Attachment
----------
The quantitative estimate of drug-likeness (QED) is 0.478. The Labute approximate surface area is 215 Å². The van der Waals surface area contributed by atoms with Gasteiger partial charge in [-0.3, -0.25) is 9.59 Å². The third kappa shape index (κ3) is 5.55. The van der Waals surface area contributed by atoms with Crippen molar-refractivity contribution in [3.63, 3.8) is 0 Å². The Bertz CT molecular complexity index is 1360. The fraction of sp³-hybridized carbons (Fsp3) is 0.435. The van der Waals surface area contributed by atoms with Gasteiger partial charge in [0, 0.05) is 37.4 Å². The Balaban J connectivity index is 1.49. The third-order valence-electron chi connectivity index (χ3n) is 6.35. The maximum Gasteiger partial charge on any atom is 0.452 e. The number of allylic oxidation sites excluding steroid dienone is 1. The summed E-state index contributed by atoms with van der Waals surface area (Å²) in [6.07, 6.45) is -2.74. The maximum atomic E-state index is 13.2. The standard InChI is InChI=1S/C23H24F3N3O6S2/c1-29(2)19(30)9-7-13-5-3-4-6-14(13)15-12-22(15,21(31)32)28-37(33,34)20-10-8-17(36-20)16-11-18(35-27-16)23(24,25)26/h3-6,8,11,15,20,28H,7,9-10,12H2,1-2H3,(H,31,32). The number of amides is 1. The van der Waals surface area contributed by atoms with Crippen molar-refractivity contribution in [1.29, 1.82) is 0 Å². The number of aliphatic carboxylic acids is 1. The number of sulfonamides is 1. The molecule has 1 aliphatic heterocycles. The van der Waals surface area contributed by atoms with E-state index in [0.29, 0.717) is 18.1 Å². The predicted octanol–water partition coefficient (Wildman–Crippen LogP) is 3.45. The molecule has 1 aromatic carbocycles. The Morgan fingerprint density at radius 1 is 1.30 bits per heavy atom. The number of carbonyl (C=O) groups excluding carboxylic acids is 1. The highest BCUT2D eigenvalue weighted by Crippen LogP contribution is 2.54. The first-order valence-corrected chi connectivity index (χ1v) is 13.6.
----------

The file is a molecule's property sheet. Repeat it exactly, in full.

The quantitative estimate of drug-likeness (QED) is 0.478. The Labute approximate surface area is 215 Å². The van der Waals surface area contributed by atoms with Gasteiger partial charge in [-0.3, -0.25) is 9.59 Å². The third kappa shape index (κ3) is 5.55. The van der Waals surface area contributed by atoms with Crippen molar-refractivity contribution in [3.63, 3.8) is 0 Å². The Bertz CT molecular complexity index is 1360. The fraction of sp³-hybridized carbons (Fsp3) is 0.435. The van der Waals surface area contributed by atoms with Gasteiger partial charge in [0, 0.05) is 37.4 Å². The Balaban J connectivity index is 1.49. The third-order valence-electron chi connectivity index (χ3n) is 6.35. The maximum Gasteiger partial charge on any atom is 0.452 e. The number of allylic oxidation sites excluding steroid dienone is 1. The summed E-state index contributed by atoms with van der Waals surface area (Å²) in [6.07, 6.45) is -2.74. The maximum atomic E-state index is 13.2. The standard InChI is InChI=1S/C23H24F3N3O6S2/c1-29(2)19(30)9-7-13-5-3-4-6-14(13)15-12-22(15,21(31)32)28-37(33,34)20-10-8-17(36-20)16-11-18(35-27-16)23(24,25)26/h3-6,8,11,15,20,28H,7,9-10,12H2,1-2H3,(H,31,32). The number of amides is 1. The van der Waals surface area contributed by atoms with Crippen molar-refractivity contribution in [1.29, 1.82) is 0 Å². The number of aliphatic carboxylic acids is 1. The number of sulfonamides is 1. The molecule has 1 aliphatic heterocycles. The van der Waals surface area contributed by atoms with E-state index in [0.29, 0.717) is 18.1 Å². The predicted octanol–water partition coefficient (Wildman–Crippen LogP) is 3.45. The molecule has 1 aromatic carbocycles. The Morgan fingerprint density at radius 1 is 1.30 bits per heavy atom. The number of carbonyl (C=O) groups excluding carboxylic acids is 1. The highest BCUT2D eigenvalue weighted by Crippen LogP contribution is 2.54. The first-order valence-corrected chi connectivity index (χ1v) is 13.6.